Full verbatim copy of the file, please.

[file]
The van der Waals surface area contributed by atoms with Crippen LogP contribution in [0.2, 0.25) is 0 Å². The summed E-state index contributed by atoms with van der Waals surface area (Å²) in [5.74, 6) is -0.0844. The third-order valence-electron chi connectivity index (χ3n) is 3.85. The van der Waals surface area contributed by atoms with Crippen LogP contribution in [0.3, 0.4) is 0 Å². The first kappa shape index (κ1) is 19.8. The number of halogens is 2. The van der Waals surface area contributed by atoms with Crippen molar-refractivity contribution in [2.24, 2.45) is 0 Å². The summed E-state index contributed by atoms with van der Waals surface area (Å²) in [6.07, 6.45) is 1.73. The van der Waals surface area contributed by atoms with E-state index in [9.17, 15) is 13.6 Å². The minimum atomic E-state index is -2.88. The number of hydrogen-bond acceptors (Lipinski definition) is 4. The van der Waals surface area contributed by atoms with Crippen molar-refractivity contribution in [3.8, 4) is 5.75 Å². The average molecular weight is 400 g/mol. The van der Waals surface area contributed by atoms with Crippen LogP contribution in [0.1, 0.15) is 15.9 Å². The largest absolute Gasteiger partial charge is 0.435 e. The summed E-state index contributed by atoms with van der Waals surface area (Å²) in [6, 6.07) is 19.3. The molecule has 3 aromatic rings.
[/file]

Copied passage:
The van der Waals surface area contributed by atoms with Crippen LogP contribution in [0.2, 0.25) is 0 Å². The summed E-state index contributed by atoms with van der Waals surface area (Å²) in [5.74, 6) is -0.0844. The third-order valence-electron chi connectivity index (χ3n) is 3.85. The van der Waals surface area contributed by atoms with Crippen LogP contribution in [0.3, 0.4) is 0 Å². The first kappa shape index (κ1) is 19.8. The number of halogens is 2. The van der Waals surface area contributed by atoms with Crippen molar-refractivity contribution in [2.24, 2.45) is 0 Å². The summed E-state index contributed by atoms with van der Waals surface area (Å²) in [6.07, 6.45) is 1.73. The van der Waals surface area contributed by atoms with E-state index in [9.17, 15) is 13.6 Å². The minimum atomic E-state index is -2.88. The number of hydrogen-bond acceptors (Lipinski definition) is 4. The van der Waals surface area contributed by atoms with Crippen molar-refractivity contribution in [3.8, 4) is 5.75 Å². The average molecular weight is 400 g/mol. The van der Waals surface area contributed by atoms with Crippen LogP contribution in [0.1, 0.15) is 15.9 Å². The largest absolute Gasteiger partial charge is 0.435 e. The summed E-state index contributed by atoms with van der Waals surface area (Å²) in [6, 6.07) is 19.3. The molecule has 3 aromatic rings.